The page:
Weekly Threat Report - 01st December 2017
Report's are drawn from recent open source reporting, see the latest report here:
Image-sharing website Imgur has been alerted to a security breach in which the email addresses and passwords of 1.7 million users worldwide were compromised in 2014. Investigations are ongoing but in a public blog post, the company’s CEO has said that, although passwords were hashed using SHA-256 at the time, users should still take precautions such as using a different password for every site and application.
The website does not hold any other personal data on its users beyond email addresses, but victims who use the same email and password combinations across multiple applications or websites may be at risk. This incident is indicative of an increasing frequency of online data breaches and it is important for users of online applications to diversify their passwords to prevent being targeted when their passwords are leaked on other platforms. It is also important for companies to use a recommended form of protection for passwords in databases.
The breach was discovered by a security researcher who highlighted the “exemplary” response by the company, in which action was taken just over 24 hours after it was alerted to the compromise.
Companies should be aware that Europe’s GDPR (General Data Protection Regulation), which comes into force in May 2018, will be enforced by the UK’s Information Commissioner’s Officeand will stipulate that data breaches must be responded to within 72 hours or a hefty fine will be issued. This could potentially amount to €20 million (approx £17.6m) or 4% of a firm's global turnover (whichever is greater).
Cyber criminals target the Regional Transit System in Sacramento, California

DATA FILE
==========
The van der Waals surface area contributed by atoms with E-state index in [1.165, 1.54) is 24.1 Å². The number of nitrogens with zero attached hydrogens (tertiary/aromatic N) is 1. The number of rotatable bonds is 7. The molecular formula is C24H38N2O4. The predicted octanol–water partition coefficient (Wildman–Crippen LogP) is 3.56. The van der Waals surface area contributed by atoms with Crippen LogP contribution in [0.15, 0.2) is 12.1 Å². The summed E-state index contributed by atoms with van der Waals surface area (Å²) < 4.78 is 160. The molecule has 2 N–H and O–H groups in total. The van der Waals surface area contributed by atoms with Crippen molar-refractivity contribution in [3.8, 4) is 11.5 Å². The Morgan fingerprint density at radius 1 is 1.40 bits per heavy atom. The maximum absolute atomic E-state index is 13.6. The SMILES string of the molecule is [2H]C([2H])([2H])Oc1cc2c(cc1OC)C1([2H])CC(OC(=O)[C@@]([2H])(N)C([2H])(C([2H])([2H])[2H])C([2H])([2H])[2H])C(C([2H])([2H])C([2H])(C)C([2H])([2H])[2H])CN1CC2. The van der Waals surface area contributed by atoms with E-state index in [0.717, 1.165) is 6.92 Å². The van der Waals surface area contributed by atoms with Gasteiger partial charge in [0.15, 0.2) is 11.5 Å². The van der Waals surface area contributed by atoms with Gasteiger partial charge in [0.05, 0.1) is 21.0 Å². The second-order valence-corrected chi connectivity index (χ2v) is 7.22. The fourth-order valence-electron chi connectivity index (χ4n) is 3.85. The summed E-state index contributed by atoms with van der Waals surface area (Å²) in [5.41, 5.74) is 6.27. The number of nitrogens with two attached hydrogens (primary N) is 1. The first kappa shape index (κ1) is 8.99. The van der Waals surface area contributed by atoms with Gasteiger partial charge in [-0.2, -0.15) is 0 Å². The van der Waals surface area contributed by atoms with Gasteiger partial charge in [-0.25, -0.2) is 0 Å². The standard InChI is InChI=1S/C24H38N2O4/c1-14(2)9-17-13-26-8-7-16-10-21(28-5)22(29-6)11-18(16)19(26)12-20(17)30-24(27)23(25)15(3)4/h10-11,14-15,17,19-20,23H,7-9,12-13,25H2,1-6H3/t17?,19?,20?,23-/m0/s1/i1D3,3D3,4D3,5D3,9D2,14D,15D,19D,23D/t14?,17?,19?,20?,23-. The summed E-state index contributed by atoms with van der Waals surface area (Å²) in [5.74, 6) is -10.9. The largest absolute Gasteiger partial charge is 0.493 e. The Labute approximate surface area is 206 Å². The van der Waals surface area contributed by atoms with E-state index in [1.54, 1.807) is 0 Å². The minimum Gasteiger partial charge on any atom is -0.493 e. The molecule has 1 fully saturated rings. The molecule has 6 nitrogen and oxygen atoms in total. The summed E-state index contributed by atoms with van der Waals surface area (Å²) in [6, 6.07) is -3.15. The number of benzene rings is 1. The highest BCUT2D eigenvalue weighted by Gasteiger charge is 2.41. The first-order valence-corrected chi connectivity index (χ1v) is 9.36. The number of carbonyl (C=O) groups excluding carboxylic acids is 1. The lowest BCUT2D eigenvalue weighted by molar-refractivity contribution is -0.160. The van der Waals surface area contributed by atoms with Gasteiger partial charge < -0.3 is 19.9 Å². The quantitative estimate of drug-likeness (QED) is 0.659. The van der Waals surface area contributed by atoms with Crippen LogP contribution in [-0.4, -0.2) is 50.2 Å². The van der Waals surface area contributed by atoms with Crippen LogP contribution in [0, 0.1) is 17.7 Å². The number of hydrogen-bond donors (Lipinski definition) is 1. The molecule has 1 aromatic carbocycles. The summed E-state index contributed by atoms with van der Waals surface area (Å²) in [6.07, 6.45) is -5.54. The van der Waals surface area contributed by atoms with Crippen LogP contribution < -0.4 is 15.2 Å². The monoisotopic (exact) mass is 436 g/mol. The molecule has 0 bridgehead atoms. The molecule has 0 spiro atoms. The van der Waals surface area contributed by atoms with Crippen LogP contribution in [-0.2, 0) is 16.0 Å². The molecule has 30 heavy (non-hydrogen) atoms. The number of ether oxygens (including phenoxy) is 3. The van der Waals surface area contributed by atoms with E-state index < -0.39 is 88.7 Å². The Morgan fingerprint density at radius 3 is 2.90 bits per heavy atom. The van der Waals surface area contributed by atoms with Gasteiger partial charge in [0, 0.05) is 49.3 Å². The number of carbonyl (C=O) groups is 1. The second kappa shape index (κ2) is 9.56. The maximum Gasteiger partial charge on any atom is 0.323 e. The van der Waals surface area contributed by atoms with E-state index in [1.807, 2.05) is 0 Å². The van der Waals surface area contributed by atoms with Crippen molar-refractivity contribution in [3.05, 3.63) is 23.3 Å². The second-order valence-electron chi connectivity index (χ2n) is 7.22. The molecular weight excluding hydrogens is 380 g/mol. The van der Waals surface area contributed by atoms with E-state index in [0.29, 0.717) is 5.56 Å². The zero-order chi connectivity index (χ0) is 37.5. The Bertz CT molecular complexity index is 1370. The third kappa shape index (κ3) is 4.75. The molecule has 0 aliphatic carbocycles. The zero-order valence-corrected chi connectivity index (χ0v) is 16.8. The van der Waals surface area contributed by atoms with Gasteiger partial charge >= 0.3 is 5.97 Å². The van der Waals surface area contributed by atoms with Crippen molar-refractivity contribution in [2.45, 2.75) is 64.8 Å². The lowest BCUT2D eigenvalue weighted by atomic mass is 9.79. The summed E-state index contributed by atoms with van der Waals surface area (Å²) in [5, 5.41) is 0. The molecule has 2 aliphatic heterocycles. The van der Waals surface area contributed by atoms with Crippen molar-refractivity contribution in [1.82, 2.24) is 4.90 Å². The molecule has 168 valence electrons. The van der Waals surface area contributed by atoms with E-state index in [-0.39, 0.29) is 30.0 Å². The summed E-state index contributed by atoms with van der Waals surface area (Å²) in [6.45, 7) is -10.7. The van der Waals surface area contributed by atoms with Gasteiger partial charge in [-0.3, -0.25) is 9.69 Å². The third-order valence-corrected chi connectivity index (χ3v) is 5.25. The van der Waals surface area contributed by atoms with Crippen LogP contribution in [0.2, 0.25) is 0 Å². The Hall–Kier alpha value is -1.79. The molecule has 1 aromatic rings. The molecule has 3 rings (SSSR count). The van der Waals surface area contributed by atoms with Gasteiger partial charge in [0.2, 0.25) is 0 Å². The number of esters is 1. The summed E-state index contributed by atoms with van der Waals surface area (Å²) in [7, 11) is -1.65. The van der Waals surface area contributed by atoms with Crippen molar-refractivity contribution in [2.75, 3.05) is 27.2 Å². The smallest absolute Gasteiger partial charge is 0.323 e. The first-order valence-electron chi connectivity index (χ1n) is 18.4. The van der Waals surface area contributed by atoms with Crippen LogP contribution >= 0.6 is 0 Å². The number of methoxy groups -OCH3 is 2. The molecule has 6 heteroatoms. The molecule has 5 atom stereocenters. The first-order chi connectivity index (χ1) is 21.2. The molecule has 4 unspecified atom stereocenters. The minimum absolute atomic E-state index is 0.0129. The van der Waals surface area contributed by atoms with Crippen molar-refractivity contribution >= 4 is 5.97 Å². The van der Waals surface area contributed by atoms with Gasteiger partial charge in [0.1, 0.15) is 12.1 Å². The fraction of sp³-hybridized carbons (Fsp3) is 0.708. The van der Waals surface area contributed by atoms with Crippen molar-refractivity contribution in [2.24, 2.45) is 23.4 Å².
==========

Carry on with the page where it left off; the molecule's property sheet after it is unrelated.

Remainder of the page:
Cyber criminals have reportedly compromised the corporate IT system of the Sacramento Regional Transit District (SacRT), deleting internal operations data. SacRT is the sole operator of local public bus and tram services in the Sacramento area of California, but reports suggest services were unaffected by the breach.
The attack began when hackers defaced SacRT’s website, stating that they were “good hackers” seeking to help the organisation fix website vulnerabilities and requested SacRT contact them. When contacted, the attackers said they had access to corporate systems and demanded $7000 worth of Bitcoin be paid to prevent deletion of data. SacRT refused to pay the ransom resulting in approximately 30% of its data being deleted. This affected the organisation’s internal operations including the ability to dispatch employees and assign buses to routes.
SacRT was able to make use of backups to restore the deleted data. The organisation also took down its website and shut down systems used to process credit card payments as a precaution. Passengers were still able to pay fares using cash and through SacRT’s mobile app that is hosted separately on a cloud-based system. It is reported that customer data was unaffected by the breach and that no data was stolen.
This incident demonstrates how quickly cyber attacks can escalate. It is important to maintain secure backups of business critical data to ensure organisations are able to recover from a range of incidents including a data deletion attack or ransomware. The NCSC has published guidance on factors to consider when backing up data.